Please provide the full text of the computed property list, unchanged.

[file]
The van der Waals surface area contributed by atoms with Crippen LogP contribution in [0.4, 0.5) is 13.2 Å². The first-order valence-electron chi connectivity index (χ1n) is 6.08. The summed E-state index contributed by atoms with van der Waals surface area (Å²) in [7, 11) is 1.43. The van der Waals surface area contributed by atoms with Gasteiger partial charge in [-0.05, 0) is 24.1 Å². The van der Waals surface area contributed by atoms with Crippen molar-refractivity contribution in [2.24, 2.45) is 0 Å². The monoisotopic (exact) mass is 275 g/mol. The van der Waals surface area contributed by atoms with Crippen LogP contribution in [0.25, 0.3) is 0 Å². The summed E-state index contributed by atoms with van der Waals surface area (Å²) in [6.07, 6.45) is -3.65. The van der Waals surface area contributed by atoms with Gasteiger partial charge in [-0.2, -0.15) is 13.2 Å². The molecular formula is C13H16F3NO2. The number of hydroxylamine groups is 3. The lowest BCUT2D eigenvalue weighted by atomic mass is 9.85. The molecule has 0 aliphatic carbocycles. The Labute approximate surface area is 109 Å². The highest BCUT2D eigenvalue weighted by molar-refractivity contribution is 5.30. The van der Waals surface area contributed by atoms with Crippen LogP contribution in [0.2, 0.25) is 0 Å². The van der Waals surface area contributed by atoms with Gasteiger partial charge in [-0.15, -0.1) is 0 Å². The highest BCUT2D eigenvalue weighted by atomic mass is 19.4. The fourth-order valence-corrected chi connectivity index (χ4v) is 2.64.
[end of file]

The van der Waals surface area contributed by atoms with Crippen LogP contribution in [0.4, 0.5) is 13.2 Å². The first-order valence-electron chi connectivity index (χ1n) is 6.08. The summed E-state index contributed by atoms with van der Waals surface area (Å²) in [7, 11) is 1.43. The van der Waals surface area contributed by atoms with Gasteiger partial charge in [-0.05, 0) is 24.1 Å². The van der Waals surface area contributed by atoms with Crippen molar-refractivity contribution in [2.24, 2.45) is 0 Å². The monoisotopic (exact) mass is 275 g/mol. The van der Waals surface area contributed by atoms with Crippen LogP contribution in [0.25, 0.3) is 0 Å². The summed E-state index contributed by atoms with van der Waals surface area (Å²) in [6.07, 6.45) is -3.65. The van der Waals surface area contributed by atoms with Gasteiger partial charge in [-0.2, -0.15) is 13.2 Å². The molecular formula is C13H16F3NO2. The number of hydroxylamine groups is 3. The lowest BCUT2D eigenvalue weighted by atomic mass is 9.85. The molecule has 0 aliphatic carbocycles. The Labute approximate surface area is 109 Å². The highest BCUT2D eigenvalue weighted by molar-refractivity contribution is 5.30. The van der Waals surface area contributed by atoms with Crippen LogP contribution in [0.2, 0.25) is 0 Å². The van der Waals surface area contributed by atoms with Gasteiger partial charge in [-0.15, -0.1) is 0 Å². The highest BCUT2D eigenvalue weighted by atomic mass is 19.4. The fourth-order valence-corrected chi connectivity index (χ4v) is 2.64.